Embracing the next digital camera revolution
While I like the button placement and the retro look of the E-PL2 better than the E-PL3, the newer camera does extend its ISO speed from 6400 to 12800. Obviously, neither setting is especially useful, but the E-PL3 performs better at a few stops down. Autofocus speed is also greatly improved, and the menu interface is better. I have not had the opportunity to play with Panasonic's offerings in the real world, but having owned two Lumix cameras over the years, I bet they're very nice.
Overall, I prefer the Olympus E-PL3, but just barely. And still, no matter what MSRP says, if you can find the older E-PL2 at the bargain that I did, only real photography aficionados will appreciate these differences. Amazingly, neither camera uses an accelerometer, so if you shoot vertical photos, you'll have to rotate them in your photo software later. That gets very annoying very quickly.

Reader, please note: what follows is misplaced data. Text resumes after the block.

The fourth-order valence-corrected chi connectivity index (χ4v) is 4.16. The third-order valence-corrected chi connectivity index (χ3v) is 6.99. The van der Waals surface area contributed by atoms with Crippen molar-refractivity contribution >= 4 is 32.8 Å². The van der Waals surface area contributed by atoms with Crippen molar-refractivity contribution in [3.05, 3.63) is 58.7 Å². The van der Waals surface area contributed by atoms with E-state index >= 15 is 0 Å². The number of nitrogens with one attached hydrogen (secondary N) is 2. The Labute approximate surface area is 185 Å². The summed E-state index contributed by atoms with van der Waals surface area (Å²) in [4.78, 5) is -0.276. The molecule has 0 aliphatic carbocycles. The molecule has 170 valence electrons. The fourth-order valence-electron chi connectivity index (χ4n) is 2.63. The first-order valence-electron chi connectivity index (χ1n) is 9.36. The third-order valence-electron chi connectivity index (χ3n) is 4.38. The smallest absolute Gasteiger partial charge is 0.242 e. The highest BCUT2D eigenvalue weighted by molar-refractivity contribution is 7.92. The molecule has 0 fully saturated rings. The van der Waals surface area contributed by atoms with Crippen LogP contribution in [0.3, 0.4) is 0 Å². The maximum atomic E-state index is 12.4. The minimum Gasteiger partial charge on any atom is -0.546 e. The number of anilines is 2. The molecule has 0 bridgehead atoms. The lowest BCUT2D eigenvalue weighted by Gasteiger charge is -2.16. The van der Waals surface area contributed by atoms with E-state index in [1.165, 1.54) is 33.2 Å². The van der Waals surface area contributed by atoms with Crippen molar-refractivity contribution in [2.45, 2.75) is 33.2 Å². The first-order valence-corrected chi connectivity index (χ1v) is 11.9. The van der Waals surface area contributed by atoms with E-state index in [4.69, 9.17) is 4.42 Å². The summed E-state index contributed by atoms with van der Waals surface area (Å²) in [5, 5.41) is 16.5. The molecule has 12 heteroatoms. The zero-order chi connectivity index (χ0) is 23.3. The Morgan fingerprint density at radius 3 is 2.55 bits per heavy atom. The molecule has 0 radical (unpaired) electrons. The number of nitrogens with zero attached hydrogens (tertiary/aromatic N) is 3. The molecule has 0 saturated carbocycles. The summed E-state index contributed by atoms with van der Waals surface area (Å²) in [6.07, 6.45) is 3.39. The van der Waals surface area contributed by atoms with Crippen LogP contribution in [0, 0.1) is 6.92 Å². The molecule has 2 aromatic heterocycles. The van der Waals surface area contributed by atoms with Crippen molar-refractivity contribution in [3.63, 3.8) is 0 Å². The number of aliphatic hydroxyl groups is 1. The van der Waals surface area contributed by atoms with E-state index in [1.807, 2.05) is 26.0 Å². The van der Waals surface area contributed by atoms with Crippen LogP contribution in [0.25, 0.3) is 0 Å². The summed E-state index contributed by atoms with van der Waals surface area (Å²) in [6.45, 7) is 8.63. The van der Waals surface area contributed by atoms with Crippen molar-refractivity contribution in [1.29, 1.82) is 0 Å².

This is the fun part. While the camera body certainly matters, in the end, it's just a box for capturing data. What really makes the difference is the lens, and unlike in the world of point-and-shoot cameras, you're not restricted to what's attached to the body.
There are more expensive ones out there, but the 14-42mm kit lens that comes with the PEN cameras is perfectly acceptable and quite small in its locked state, but it's not especially exciting. It's not very fast, either, at F/3.5 on the wide end and it gets slower as you zoom, so while it's fine for walking around in the daylight, you should consider some of the amazing alternatives in available prime lenses.